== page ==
Bedford met the manager of Col. Claiborne's general store and later joined Dr. Claiborne for a visit at the home of the colonel, who was not in town at the moment. Mrs. Claiborne, however, received the two men with "the most ardent cordiality and affection of a brother, and me, with all the ease and affability of an accomplished and amiable woman and the sincerity inseparable from chaste and virtuous sentiments."
Mrs. Claiborne was expecting her brother-in-law and also made Dr. Bedford welcomed, insisting that he spend the night in her home also.
"Therefore," said Bedford, "not dreading the risk of the imputation of intrusion, was placed perfectly at ease and did not feel the customary solicitude for lodgings at an Inn was flattered to consider myself as a temporary member of the family and this appearance of welcome was not, as is often the case, deceitful, but its sincerity was indubitably realized."
Three other doctors came by to visit that evening -- Speed, Lattimore and McCreary, partners in their profession -- "all the most pleasant and excellent of men. A particular intimacy soon sprang up between Doctor Speed and myself, both natives of the same county (in Tennessee), students of the same professional man, Doctor Brown, and an early and permanent attachment having subsisted between our fathers. Retired to bed about 12 o'clock and reposed very comfortably in a well-furnished bed room."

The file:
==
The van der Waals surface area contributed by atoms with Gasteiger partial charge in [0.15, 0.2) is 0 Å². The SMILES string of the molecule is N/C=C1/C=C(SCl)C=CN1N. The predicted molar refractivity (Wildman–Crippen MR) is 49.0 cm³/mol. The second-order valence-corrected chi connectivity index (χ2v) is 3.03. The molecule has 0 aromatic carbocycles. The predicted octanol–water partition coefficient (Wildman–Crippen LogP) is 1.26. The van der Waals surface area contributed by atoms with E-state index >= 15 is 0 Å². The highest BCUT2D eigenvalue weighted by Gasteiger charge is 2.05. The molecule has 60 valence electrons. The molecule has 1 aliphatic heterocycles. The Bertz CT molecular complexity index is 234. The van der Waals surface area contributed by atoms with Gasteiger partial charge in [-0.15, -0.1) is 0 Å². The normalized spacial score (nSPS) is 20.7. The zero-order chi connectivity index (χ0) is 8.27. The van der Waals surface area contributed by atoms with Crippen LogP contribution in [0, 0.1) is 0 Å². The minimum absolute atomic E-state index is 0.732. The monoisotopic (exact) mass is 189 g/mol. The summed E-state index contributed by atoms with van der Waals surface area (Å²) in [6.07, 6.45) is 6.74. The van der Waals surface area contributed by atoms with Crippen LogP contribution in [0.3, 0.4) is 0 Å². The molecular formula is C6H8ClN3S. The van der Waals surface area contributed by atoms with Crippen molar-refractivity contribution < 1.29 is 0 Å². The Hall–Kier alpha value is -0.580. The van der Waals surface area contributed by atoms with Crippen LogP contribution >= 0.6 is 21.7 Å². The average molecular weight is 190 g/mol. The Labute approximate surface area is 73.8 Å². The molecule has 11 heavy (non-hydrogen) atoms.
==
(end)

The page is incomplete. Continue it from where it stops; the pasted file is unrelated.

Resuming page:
TOO MUCH MADEIRA
On Friday, March 6, 1807, the five doctors enjoyed a hearty breakfast and two hours later visited George Bell, Thomas Maury and Nathaniel McNairy. Maury and McNairy were from Nashville.